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Originally Published: 2/13/2008

BUSH’S FINAL BUDGET

By The Issue Wonk

 

President George W. Bush has unveiled his budget for Federal Fiscal Year (FFY) 2009.  During his State of the Union address,1 he vowed to put the nation on a balanced budget by 2012.  How will he do this?  After all, his budget increases the annual deficit from $163 billion in 2007 to about $400 billion in 2009, close to his deficit of $412 billion in 2004.2  Interest costs alone are expected to be $260 billion, or nearly 10% of the total projected revenues.3  Additionally, his tax cuts, which are scheduled to expire in 2010 and which have been one of the largest contributors to the deficit, would, in his proposal, be made permanent.4  When Bush took office in 2001 there was a projected $5.6 trillion surplus over the next 10 years.5  And, at that time, the federal debt was $4 trillion.  It will be $9.7 trillion by the time he leaves.6

 

The budget is filled with “rosy projections” about economic growth6 – projections that probably won't come to pass given the current economic situation.  So, the projected $400 billion deficit is actually a low estimate.  It will probably be much higher.

 

In addition to the inflated revenue projections there are massive spending cuts to domestic programs.  Together these allow him to increase military spending dramatically.  There are some other increases.  The State Children’s Health Insurance Program (SCHIP)7 and the Food and Drug Administration (FDA)8 both are increased.  And there is a 19% increase for border security and immigration enforcement.7  However, Bush has cuts to over 100 domestic programs, primarily in the area of health care.

 

Health Care.  Bush’s budget includes $170 billion in cuts to Medicare over the next 5 years.2  Medicaid would be cut nearly $1.2 billion in 2008 alone and nearly $14 billion over the next 5 years.  Most of the Medicare savings would be achieved “by reducing the annual update in federal payments to hospitals, nursing homes, hospices, ambulances, and home care agencies.”9  The largest “savings” will come from cutting funding to hospitals.  Kenneth Raske, president of the Greater New York Hospital Association said, “the president’s proposals showed ‘great insensitivity to teaching hospitals’ across the country.  The proposals ‘would undermine our ability to train young doctors at a time when the nation is facing a shortage of doctors.’”9  According to William Dombi, vice president of the National Association for Home Care and Hospice, “75% to 80% of home health agencies would be doomed.”9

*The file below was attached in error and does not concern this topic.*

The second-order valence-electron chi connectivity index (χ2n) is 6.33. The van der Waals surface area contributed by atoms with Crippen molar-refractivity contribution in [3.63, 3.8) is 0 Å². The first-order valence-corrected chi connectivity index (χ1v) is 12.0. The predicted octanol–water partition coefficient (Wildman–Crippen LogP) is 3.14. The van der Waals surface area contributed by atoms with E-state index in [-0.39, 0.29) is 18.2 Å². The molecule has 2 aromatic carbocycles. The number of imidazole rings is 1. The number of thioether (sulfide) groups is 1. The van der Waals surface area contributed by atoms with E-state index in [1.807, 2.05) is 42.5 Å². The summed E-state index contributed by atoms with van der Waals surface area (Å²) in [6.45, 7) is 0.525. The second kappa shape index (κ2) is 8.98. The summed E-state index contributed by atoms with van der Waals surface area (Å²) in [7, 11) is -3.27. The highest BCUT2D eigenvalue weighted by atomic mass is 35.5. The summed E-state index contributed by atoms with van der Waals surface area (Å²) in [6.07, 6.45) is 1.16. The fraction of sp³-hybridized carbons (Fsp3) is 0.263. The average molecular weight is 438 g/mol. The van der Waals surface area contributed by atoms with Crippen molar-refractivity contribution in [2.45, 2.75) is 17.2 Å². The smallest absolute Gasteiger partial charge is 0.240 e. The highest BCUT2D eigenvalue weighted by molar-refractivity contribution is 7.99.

Rural health programs are cut 87%.7  A special health program for 9/11 rescue workers who were exposed to “unprecedented levels of risk” for lung disease, will be cut 77%.7  Programs that care for people with Alzheimer’s disease and that treat people with traumatic brain injury are eliminated.7  The Centers for Disease Control and Prevention are cut more than $430 million, including $28 million from chronic disease prevention and health promotion.7  A $301 million program that trains 4,700 pediatricians and pediatric specialists at children’s teaching hospitals is also eliminated.7

 

Other Domestic Programs.  Poison control centers would have a 62% cut6 and the Community Services Block Grant (which provides housing, nutrition, education, and job services to low-income people) is completely eliminated.7  Bush also reduces the Low Income Home Energy Assistance Program by 22%.10  Education programs are being heavily targeted too.  Even Start (which promotes family literacy), grants to states for classroom technology, Supplemental Education Opportunity Grants (for needy undergraduates), and a scholarship program are all hit hard.7  Hope VI, a housing program that upgrades dilapidated public housing, is eliminated.2  The Safe and Drug-Free Schools Program is cut 64% and $1.5 billion is cut from grants to states and cities for security, law enforcement, firefighters, and emergency medical teams.2  The environment did not escape the scabbard.  Bush’s budget also slashes funding for the Environmental Protection Agency with significant drops in spending on clean-water projects.  Bush is proposing the elimination of 5 programs.11